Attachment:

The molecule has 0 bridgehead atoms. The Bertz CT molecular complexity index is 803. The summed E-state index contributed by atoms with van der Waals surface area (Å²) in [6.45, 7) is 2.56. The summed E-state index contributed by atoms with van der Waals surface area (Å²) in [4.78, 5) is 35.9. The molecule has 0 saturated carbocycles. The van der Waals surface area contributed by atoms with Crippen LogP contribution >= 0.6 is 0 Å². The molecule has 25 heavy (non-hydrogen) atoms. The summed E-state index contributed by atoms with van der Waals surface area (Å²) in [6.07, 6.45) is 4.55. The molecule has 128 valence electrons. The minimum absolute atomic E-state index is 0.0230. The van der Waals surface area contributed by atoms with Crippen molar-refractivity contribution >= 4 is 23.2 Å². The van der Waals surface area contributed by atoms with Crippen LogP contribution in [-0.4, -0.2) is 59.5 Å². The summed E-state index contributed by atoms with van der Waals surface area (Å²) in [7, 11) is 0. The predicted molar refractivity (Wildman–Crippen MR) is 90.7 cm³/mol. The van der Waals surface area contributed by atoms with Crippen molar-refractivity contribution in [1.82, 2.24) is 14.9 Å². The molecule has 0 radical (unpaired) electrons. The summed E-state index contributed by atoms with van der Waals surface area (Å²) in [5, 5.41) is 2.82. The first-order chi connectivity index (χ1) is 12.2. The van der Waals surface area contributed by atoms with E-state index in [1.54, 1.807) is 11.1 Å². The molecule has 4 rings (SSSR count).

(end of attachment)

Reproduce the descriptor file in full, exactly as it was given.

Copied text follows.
The molecule has 0 bridgehead atoms. The Bertz CT molecular complexity index is 803. The summed E-state index contributed by atoms with van der Waals surface area (Å²) in [6.45, 7) is 2.56. The summed E-state index contributed by atoms with van der Waals surface area (Å²) in [4.78, 5) is 35.9. The molecule has 0 saturated carbocycles. The van der Waals surface area contributed by atoms with Crippen LogP contribution >= 0.6 is 0 Å². The molecule has 25 heavy (non-hydrogen) atoms. The summed E-state index contributed by atoms with van der Waals surface area (Å²) in [6.07, 6.45) is 4.55. The molecule has 128 valence electrons. The minimum absolute atomic E-state index is 0.0230. The van der Waals surface area contributed by atoms with Crippen molar-refractivity contribution >= 4 is 23.2 Å². The van der Waals surface area contributed by atoms with Crippen LogP contribution in [-0.4, -0.2) is 59.5 Å². The summed E-state index contributed by atoms with van der Waals surface area (Å²) in [7, 11) is 0. The predicted molar refractivity (Wildman–Crippen MR) is 90.7 cm³/mol. The van der Waals surface area contributed by atoms with Crippen molar-refractivity contribution in [1.82, 2.24) is 14.9 Å². The molecule has 0 radical (unpaired) electrons. The summed E-state index contributed by atoms with van der Waals surface area (Å²) in [5, 5.41) is 2.82. The first-order chi connectivity index (χ1) is 12.2. The van der Waals surface area contributed by atoms with E-state index in [1.54, 1.807) is 11.1 Å². The molecule has 4 rings (SSSR count).